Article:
Mother Nature Versus Your Home: How to Mitigate Weather Damage

Mother Nature Versus Your Home: How to Mitigate Weather Damage

When you think of Mother Nature, you might think of all sorts of things. However, as a homeowner, one thing you should think about is the wrath of the weather. Weather can be immensely damaging, and it’s important that you recognize the sheer extent to which people can see, especially if they’re not prepared on how to mitigate the weather damage.

How impactful are weather events, anyway?

weather damage fallen house

If you don’t live in an area that regularly has issues with natural disasters, you might not fully appreciate the extent to which weather events can destroy an area. In the past 10 years, the 10 most damaging extreme weather events in the United States have caused a combined $495 billion in damages — that’s nearly half a trillion dollars of damage. Here are those weather events.

  • Hurricane Harvey: $131 Billion
  • Hurricane Maria: $95 Billion
  • Hurricane Sandy: $74 Billion
  • Hurricane Irma: $52 billion
  • 2020 Heat Wave: $32 Billion
  • Hurricane Michael: $26 Billion
  • 2018 Wildfires: $25 Billion
  • Hurricane Florence: $25 Billion
  • 2018 Wildfires: $19 Billion
  • Hurricane Irene: $16 Billion

As you can see, most of these events are hurricanes, with the rest being heat-related problems. Because these are both huge problems often for opposite sides of the country, you shouldn’t assume that you’re safe just because you’re not prone to issues like flooding.

The most common weather-related damages

weather damage in the house

What is it that causes the most damage from the weather? All sorts of natural disasters can cause serious damage, so it’s misguided to think that you can just defend against one specific type of natural disaster to stay safe. Here are a few natural disasters and ways in which they can impact your home.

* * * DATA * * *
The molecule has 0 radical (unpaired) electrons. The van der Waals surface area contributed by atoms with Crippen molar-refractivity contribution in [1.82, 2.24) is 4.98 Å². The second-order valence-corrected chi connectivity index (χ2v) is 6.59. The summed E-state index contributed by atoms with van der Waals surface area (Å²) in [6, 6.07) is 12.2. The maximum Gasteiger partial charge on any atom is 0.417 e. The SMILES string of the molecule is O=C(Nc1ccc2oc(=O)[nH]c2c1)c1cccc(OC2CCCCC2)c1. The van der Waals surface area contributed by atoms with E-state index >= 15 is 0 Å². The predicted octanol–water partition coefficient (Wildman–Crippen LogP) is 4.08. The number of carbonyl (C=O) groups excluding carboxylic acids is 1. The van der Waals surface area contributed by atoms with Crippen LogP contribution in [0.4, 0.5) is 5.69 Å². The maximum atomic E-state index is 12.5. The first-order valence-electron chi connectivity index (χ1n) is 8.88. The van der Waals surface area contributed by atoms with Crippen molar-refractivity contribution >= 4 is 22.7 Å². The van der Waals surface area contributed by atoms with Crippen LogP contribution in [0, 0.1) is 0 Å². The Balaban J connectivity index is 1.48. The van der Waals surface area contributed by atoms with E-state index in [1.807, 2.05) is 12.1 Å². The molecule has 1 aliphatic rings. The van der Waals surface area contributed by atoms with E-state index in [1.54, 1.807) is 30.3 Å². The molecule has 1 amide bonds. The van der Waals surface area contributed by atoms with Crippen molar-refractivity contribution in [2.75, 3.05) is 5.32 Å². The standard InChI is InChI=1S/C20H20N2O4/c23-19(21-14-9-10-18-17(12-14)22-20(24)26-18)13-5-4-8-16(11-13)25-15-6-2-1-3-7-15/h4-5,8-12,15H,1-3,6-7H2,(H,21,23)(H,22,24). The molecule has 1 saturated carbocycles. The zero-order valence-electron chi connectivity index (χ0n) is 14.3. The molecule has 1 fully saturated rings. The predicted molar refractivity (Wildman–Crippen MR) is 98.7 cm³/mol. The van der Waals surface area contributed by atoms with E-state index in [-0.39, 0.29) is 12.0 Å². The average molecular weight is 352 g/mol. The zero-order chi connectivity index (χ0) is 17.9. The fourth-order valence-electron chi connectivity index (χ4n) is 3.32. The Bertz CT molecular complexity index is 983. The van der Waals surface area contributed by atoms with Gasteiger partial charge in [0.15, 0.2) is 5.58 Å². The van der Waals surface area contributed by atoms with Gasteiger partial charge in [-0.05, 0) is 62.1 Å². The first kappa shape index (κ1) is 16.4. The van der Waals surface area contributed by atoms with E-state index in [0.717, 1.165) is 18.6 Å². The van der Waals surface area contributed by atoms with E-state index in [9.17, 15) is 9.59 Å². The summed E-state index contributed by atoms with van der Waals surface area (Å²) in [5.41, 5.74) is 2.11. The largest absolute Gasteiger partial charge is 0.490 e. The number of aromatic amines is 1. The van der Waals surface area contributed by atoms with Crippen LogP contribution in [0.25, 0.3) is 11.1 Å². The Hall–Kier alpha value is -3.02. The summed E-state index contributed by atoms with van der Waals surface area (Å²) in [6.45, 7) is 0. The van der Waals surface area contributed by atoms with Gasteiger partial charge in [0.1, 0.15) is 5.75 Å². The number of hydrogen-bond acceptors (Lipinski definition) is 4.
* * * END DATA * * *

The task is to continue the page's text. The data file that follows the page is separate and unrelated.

• Drought: Landscaping Damage, Forest Fires
  • Lightning: Fire, Electrical Damage
  • Water: Flood Damage, Damaged Infrastructure, Internal Flooding
  • High Winds: Structural Damage, Foundational Damage, Fallen Trees
  • Hail: Roof Damage, Window Damage

Of these, high winds may be the most potentially damaging. Winds amounted to 24% of homeowner’s insurance claims from 2006-2016. Plus, people file more claims in the Spring because of the high levels of wind.

Steps to take to mitigate weather damage

What can you do to keep your home safe from issues with the weather? If you’re looking to make sure everything stays up to date and has the best possible defense, there are many things you’ll want to run through. These ten steps will help you defend against all the most common reasons for weather-related damage.

Tree fallen on car weather damage
  1. Sump Pump With a Backup Battery
  2. Windproofing With Added Roof and Window Upgrades
  3. Installing Hurricane Shutters
  4. Fire-Resistant Planting With Pebbles, Gravel, and Pavers
  5. Flood Prevention With Retrofitting and Waterproofing
  6. Home Maintenance, Including Clearing Gutters and Sealing Leaks
  7. Winterproofing With Proper Insulation in Crawl Spaces, Attics, and Basements
  8. HVAC System Service, Including Checking and Fixing Leaky Pipes
  9. Smoke Detector Testing and Maintenance
  10. Foundation Inspection, Including Repairing Cracks and Damage

Sure, this may seem a bit excessive, but when you look at the swaths of destruction that arise after natural disasters, it makes a lot of sense. Some of these, like cleaning your gutters and testing your smoke detectors, are things you can do on your own. Some of them, like foundation inspection, are things that you should instead leave mostly to the experts.

Conclusion

At the end of the day, it’s clear to see that weather can cause huge amounts of strife and terror. However, it’s totally possible for your home to last through many different types of weather as long as you’re willing to maintain it properly. Talk to a home repair expert to learn more about the issues that might arise with the weather, especially in your area, and how you might be able to stop it.

Here’s how you can prepare for weather damage to your home.

infographic about mitigation of natural damage
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